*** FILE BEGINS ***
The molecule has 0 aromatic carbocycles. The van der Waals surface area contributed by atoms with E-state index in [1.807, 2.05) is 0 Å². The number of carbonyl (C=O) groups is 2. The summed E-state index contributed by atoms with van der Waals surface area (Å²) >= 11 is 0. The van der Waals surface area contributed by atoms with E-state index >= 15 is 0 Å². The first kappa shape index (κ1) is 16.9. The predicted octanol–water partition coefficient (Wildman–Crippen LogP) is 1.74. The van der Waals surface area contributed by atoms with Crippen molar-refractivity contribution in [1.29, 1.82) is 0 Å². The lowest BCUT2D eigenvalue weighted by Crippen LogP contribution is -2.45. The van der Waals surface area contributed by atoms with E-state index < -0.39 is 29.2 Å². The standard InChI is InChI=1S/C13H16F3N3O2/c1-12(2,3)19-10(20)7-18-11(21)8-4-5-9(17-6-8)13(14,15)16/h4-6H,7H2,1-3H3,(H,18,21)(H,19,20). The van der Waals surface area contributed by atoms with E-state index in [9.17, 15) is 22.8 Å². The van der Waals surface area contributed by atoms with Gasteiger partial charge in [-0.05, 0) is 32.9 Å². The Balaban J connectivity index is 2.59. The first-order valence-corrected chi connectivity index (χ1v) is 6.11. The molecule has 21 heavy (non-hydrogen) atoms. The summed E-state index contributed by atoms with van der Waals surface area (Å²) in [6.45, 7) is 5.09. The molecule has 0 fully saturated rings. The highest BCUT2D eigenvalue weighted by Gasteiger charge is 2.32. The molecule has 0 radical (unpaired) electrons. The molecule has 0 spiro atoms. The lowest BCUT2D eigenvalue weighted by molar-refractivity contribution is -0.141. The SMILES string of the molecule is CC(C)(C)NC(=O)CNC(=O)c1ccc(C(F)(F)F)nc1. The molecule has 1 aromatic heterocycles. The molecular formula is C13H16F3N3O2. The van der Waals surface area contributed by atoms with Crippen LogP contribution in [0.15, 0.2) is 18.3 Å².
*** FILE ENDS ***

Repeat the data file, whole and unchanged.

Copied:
The molecule has 0 aromatic carbocycles. The van der Waals surface area contributed by atoms with E-state index in [1.807, 2.05) is 0 Å². The number of carbonyl (C=O) groups is 2. The summed E-state index contributed by atoms with van der Waals surface area (Å²) >= 11 is 0. The van der Waals surface area contributed by atoms with E-state index >= 15 is 0 Å². The first kappa shape index (κ1) is 16.9. The predicted octanol–water partition coefficient (Wildman–Crippen LogP) is 1.74. The van der Waals surface area contributed by atoms with Crippen molar-refractivity contribution in [1.29, 1.82) is 0 Å². The lowest BCUT2D eigenvalue weighted by Crippen LogP contribution is -2.45. The van der Waals surface area contributed by atoms with E-state index < -0.39 is 29.2 Å². The standard InChI is InChI=1S/C13H16F3N3O2/c1-12(2,3)19-10(20)7-18-11(21)8-4-5-9(17-6-8)13(14,15)16/h4-6H,7H2,1-3H3,(H,18,21)(H,19,20). The van der Waals surface area contributed by atoms with E-state index in [9.17, 15) is 22.8 Å². The van der Waals surface area contributed by atoms with Gasteiger partial charge in [-0.05, 0) is 32.9 Å². The Balaban J connectivity index is 2.59. The first-order valence-corrected chi connectivity index (χ1v) is 6.11. The molecule has 21 heavy (non-hydrogen) atoms. The summed E-state index contributed by atoms with van der Waals surface area (Å²) in [6.45, 7) is 5.09. The molecule has 0 fully saturated rings. The highest BCUT2D eigenvalue weighted by Gasteiger charge is 2.32. The molecule has 0 radical (unpaired) electrons. The molecule has 0 spiro atoms. The lowest BCUT2D eigenvalue weighted by molar-refractivity contribution is -0.141. The SMILES string of the molecule is CC(C)(C)NC(=O)CNC(=O)c1ccc(C(F)(F)F)nc1. The molecule has 1 aromatic heterocycles. The molecular formula is C13H16F3N3O2. The van der Waals surface area contributed by atoms with Crippen LogP contribution in [0.15, 0.2) is 18.3 Å².